This story used to motivate me to reach out to my friends who didn't know the Lord. It comes from Things as They are: Mission work in southern India by Amy Carmichael (1867-1951), a missionary from Ireland who opened an orphanage and founded a mission in Dohnavur. She worked for 55 years without a furlough, and wrote many inspiring books.

The tom-toms thumped straight on all night and the darkness shuddered round me like a living, feeling thing. I could not go to sleep, so I lay awake and looked; and I saw, as it seemed, this:

That I stood on a grassy sward, and at my feet a precipice broke sheer down into infinite space. I looked, but saw no bottom; only cloud shapes, black and furiously coiled, and great shadow-shrouded hollows, and unfathomable depths. Back I drew, dizzy at the depth.

Then I saw forms of people moving single file along the grass. They were making for the edge. There was a woman with a baby in her arms and another little child holding on to her dress. She was on the very verge. Then I saw that she was blind. She lifted her foot for the next step . . . it trod air. She was over, and the children over with her. Oh, the cry as they went over!

Then I saw more streams of people flowing from all quarters. All were blind, stone blind; all made straight for the precipice edge. There were shrieks, as they suddenly knew themselves falling, and a tossing up of helpless arms, catching, clutching at empty air. But some went over quietly, and fell without a sound.

Then I wondered, with a wonder that was simply agony, why no one stopped them at the edge. I could not. I was glued to the ground, and I could only call; though I strained and tried, only a whisper would come.

Then I saw that along the edge there were sentries set at intervals. But the intervals were too great; there were wide, unguarded gaps between. And over these gaps the people fell in their blindness, quite unwarned; and the green grass seemed blood-red to me, and the gulf yawned like the mouth of hell.

Then I saw, like a little picture of peace, a group of people under some trees with their backs turned toward the gulf. They were making daisy chains. Sometimes when a piercing shriek cut the quiet air and reached them, it disturbed them and they thought it a rather vulgar noise. And if one of their number started up and wanted to go and do something to help, then all the others would pull that one down. "Why should you get so excited about it? You must wait for a definite call to go! You haven't finished your daisy chain yet. It would be really selfish," they said, "to leave us to finish the work alone."

There was another group. It was made up of people whose great desire was to get more sentries out; but they found that very few wanted to go, and sometimes there were no sentries set for miles and miles of the edge.

Once a girl stood alone in her place, waving the people back; but her mother and other relations called and reminded her that her furlough was due; she must not break the rules. And being tired and needing a change, she had to go and rest for awhile; but no one was sent to guard her gap, and over and over the people fell, like a waterfall of souls.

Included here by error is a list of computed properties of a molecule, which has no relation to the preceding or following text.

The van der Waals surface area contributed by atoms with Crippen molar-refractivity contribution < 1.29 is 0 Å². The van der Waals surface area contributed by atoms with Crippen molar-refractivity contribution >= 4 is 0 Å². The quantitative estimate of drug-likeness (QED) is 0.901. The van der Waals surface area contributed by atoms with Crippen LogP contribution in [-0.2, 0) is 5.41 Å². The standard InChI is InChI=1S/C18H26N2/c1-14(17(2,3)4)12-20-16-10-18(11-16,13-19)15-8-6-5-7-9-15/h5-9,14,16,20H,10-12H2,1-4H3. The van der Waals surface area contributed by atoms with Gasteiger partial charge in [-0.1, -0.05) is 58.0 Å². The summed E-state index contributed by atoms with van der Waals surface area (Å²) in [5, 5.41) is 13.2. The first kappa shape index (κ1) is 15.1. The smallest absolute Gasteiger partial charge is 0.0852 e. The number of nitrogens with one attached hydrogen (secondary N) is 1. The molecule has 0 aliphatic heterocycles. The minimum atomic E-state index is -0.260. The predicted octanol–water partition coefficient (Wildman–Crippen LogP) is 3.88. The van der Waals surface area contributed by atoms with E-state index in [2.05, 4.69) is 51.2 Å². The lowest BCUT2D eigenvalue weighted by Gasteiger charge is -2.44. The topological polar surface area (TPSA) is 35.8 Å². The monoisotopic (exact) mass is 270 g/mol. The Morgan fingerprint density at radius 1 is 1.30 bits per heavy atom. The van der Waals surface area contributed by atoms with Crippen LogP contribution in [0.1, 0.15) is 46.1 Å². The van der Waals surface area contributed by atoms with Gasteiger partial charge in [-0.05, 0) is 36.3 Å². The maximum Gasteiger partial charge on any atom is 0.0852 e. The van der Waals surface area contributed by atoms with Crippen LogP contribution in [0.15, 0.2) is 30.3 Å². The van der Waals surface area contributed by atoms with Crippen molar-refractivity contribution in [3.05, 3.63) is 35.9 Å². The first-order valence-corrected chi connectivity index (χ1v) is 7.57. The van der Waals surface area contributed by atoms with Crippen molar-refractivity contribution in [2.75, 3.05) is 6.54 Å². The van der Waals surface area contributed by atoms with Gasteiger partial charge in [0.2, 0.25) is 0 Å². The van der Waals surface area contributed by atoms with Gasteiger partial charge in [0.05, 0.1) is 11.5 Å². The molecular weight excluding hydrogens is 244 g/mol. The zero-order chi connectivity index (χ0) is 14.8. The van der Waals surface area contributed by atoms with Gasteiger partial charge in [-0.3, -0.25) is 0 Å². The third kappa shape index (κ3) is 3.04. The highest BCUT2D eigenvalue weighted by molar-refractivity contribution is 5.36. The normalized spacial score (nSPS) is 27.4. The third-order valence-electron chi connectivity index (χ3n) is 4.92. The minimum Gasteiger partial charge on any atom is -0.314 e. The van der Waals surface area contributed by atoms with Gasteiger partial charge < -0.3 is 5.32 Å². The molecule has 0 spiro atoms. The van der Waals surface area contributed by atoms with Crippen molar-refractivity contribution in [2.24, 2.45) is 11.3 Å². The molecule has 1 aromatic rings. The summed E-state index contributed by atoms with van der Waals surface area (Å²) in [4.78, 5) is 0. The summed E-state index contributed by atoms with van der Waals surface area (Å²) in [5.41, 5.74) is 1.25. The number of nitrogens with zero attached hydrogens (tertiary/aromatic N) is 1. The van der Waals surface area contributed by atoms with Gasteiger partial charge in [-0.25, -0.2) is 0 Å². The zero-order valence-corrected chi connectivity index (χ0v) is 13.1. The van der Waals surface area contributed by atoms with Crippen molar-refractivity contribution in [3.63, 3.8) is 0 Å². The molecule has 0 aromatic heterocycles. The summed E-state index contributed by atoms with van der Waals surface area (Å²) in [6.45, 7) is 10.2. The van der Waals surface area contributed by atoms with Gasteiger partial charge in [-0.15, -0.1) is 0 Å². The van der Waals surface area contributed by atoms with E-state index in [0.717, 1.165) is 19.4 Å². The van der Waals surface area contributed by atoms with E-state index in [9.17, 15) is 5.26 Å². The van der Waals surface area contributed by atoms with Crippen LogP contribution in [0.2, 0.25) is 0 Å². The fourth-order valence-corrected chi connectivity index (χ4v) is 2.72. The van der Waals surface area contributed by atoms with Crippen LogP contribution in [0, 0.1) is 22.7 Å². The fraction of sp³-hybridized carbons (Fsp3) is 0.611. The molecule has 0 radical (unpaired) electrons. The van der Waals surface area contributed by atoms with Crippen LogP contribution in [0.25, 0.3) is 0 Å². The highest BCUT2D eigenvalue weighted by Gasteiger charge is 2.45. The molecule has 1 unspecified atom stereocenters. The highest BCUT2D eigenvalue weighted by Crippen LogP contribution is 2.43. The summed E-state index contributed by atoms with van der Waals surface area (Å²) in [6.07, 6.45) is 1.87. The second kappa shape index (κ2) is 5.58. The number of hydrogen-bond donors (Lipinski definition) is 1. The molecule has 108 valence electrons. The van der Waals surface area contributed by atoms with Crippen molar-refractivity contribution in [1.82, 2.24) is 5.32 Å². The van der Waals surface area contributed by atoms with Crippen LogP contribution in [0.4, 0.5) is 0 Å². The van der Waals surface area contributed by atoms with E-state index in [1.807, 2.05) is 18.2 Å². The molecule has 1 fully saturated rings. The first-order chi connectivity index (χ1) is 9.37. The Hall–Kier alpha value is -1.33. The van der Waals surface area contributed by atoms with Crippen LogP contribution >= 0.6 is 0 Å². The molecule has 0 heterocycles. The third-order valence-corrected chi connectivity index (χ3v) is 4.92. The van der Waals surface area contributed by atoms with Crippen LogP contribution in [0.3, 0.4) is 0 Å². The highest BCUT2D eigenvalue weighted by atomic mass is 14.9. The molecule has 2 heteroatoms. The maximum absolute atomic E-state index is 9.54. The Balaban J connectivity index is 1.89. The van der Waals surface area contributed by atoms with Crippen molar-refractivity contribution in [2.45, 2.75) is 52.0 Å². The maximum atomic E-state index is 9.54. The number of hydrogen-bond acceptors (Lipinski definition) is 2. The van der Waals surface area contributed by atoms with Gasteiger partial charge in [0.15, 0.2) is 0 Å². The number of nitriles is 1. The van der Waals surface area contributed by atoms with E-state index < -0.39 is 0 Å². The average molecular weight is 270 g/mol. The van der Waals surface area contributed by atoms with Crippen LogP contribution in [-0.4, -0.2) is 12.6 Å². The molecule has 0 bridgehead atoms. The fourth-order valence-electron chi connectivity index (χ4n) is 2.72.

Once a child caught at a tuft of grass that grew at the very brink of the gulf; it clung convulsively, and it called-but nobody seemed to hear. Then the roots of the grass gave way, and with a cry the child went over, its two little hands still holding tight to the torn-off bunch of grass. And the girl who longed to be back in her gap thought she heard the little one cry, and she sprang up and wanted to go; at which they reproved her, reminding her that no one is necessary anywhere; the gap would be well taken care of, they knew. And then they sang a hymn.

Then through the hymn came another sound like the pain of a million broken hearts wrung out in one full drop, one sob. And a horror of great darkness was upon me, for I knew what it was-the Cry of the Blood.

Then thundered a voice, the voice of the Lord. "And He said, 'What hast thou done, The voice of thy brother's blood crieth unto me from the ground.'"

The tom-toms still beat heavily, the darkness still shuddered and shivered about me; I heard the yells of the devil-dancers and weird, wild shriek of the devil-possessed just outside the gate.

What does it matter, after all? It has gone on for years; it will go on for years. Why make such a fuss about it?

God forgive us! God arouse us! Shame us out of our callousness! Shame us out of our sin!

What do you think? The story is compelling and emotional; most Christians are "making daisy chains" in a spiritual sense.  Is this the right motivation for misson?

 

Simple/organic church needs simple/organic mission

Missionary
Photo credit: Abdallah (Creative Commons)

For some time now, I have been pondering the question, "What does it look like for simple/organic churches to get involved in mission?" I'm referring here to the role of what is usually known as "the missionary"–one who is called to leave their own culture and live in another nation, either short or long-term.

Here are some of the questions I have:

  1. How, if at all, are simple/organic churches currently involved in missions?
  2. How could/should their involvement differ from traditional mission work?
  3. What is the most effective church planting training they can receive?
  4. Who are the most effective people to reach unreached people groups?
  5. Are there any mistakes of traditional missions that we can learn from and avoid?
  6. How can this be financed?
  7. How can people be supported in the field?
  8. What language and cross cultural training is needed?

What other questions do you have?